1. You are not God: Even Gods are known to behead their children (and fix an elephant head in its place) in a fit of rage so spare yourself the torture! We are human and we cannot be right all the time. The sooner we admit out shortcomings, the closer the solution gets. So stop telling yourself that you never lose it with them. We all lose it – the idea is to make sure we do not make a habit out of it.
2. When angry get out of the situation: After being conditioned to yelling and getting instant results, it gets difficult to resist. So when anger strikes, promptly strike back. A glass of water, deep breaths, pacing around – whatever works. Gather yourself before the danger siren goes off and you blow it. Give yourself a time out. Whatever the crisis, it is better dealt with after splashing your face with water and washing away the rage.
3. Research, read or create: Look for alternative methods of disciplining. I found the idea of a naughty corner on one of the desperately searched sites and it worked wonderfully well back then and does so even now in a more evolved form. A rough guide to the duration of time-out is that it should be equal to the age of the child. So say a three year old bites his older sibling, he sits in a chair facing the corner of the room for three minutes. The only key to make it work – persistent consistency with clarity. Explain in short and few sentences why he needs to sit it out. A long speech never does it. Even if it doesn’t seems to work at first, keep at it. Eventually it does.
4. Positive reinforcement goes a longer way than punishment: Now that we know naughty corner works, it doesn’t imply that we get the poor chaps to camp in the corner till eternity. It has to be a mix where the balance tips in favour of positive reinforcement. Reward specific behaviours. Saying, ‘you have been a good boy today’ is a generic statement. But to say, ‘It is great that you helped clean your toy bin today’ makes a greater impact. They ought to know exactly what they are being praised for.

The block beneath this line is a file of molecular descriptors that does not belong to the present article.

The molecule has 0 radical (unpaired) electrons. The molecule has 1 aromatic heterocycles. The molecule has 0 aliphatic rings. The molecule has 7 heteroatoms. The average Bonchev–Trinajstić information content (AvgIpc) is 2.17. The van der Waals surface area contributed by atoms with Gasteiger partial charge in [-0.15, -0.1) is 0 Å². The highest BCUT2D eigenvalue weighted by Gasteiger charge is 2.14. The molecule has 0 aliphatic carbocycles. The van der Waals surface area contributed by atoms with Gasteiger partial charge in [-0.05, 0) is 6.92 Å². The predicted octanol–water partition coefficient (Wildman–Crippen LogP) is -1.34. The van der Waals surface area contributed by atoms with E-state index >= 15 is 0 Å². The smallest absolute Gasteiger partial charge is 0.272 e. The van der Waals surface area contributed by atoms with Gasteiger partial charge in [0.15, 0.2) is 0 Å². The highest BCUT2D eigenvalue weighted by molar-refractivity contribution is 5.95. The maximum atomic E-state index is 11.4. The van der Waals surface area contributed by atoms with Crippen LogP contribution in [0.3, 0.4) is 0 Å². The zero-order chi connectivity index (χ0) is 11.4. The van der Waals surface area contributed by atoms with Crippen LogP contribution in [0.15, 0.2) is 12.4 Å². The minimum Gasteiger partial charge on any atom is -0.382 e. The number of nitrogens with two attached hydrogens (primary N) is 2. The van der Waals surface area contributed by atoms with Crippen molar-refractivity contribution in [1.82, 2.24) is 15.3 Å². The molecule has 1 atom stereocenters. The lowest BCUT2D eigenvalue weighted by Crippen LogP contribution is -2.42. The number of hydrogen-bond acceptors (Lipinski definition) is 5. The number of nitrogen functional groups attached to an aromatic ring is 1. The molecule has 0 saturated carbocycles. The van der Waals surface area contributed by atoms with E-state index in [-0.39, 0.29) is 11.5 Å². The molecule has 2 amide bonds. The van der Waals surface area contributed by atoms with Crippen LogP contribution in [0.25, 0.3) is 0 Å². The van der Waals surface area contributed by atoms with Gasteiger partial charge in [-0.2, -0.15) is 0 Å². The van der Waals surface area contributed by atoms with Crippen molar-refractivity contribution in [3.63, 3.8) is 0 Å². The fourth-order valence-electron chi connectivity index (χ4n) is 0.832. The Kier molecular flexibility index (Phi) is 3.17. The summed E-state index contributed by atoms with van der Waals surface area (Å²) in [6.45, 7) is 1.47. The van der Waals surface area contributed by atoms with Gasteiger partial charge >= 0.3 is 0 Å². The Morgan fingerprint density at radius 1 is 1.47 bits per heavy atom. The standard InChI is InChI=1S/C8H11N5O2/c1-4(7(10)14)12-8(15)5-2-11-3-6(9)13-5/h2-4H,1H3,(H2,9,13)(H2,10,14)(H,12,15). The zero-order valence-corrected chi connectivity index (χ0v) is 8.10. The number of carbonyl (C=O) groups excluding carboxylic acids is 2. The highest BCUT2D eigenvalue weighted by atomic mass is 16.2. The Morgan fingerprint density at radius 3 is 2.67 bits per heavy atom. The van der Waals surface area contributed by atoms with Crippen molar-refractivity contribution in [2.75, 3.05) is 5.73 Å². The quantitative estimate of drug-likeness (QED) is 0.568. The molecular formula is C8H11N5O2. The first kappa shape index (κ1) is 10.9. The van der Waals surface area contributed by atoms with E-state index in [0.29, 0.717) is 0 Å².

5. Tokens are not bribes: Giving them tokens/coupons/stars for displaying specific behaviours which they could exchange at the end of the week for a book, or an activity, worked wonders for my boys. In fact the younger one took to reading out of greed for tokens that he could then exchange for extra time at park, or a scoop of ice cream.
6. Reward but don’t give the entire shop away: So we have established that rewards work and gets them to behave well and do some desirable stuff too. But question is what should be the exchange value of the tokens? Make a list of desirables. Start with the lowest value and gradually increase. If on the first instance you throw a feast, then the next one loses its sheen. Ultimately we are aiming to phase out these rewards and replace them with praise and applause and then finally, a drive from within the child to do it right.
7. Pick your battles: Just as we are humans, the seemingly devilish creatures are humans too. They will be flawed so give up the idea of an ideal child. That little person you have is ideal for you, complete with his/her faults. Accept them. Choose specific issues that urgently need to be dealt with. For example, I was okay with my younger one not eating pumpkin stew but nearly scratching the elder one’s eyes out was entirely unacceptable. When we try to fix everything all it ends up sounding as a nagging white noise. And we all know how we react to old nags – we ignore them.
8. Every fire can be fought: The child comes in with a C or let’s say an F on the paper – what do you do? We could tell him he is a disgrace and doesn’t work at all and go on to list how he will end up being a failure or we could just gather the fire fighting equipment required. When we show them that bad grades are irreversible or that their bad behaviour defines character forever, we are telling them that there is no hope. Instead, if we approach both successes and failures with equanimity and look at ‘what next?’ it might get easier for them to cope with both ecstasy of succeeding and the gloom of failures.
Having said all that lot, I have never claimed to be an authority at parenting but I do claim the sanity plea – It has been 12 years and I am still sane. The tokens still work though the stakes have changed. I get to hear all their secrets (Or so I make myself believe). We reason, argue and till now I do end up having my way without substantial damages and them suspecting a thing! Well, I didn’t claim to be an ideal, righteous parent, did I?
Best part- they don’t hide their blunders from me. After a little hesitation and a background speech, they confess. Sometimes, I still go and splash water on my face and at others only a full-bodied dunking works. From grades to fights, everything is discussed and dealt with – some with hugs and some with ‘time-out to think.’
Originally posted at : Of naughty corners and sparkly stars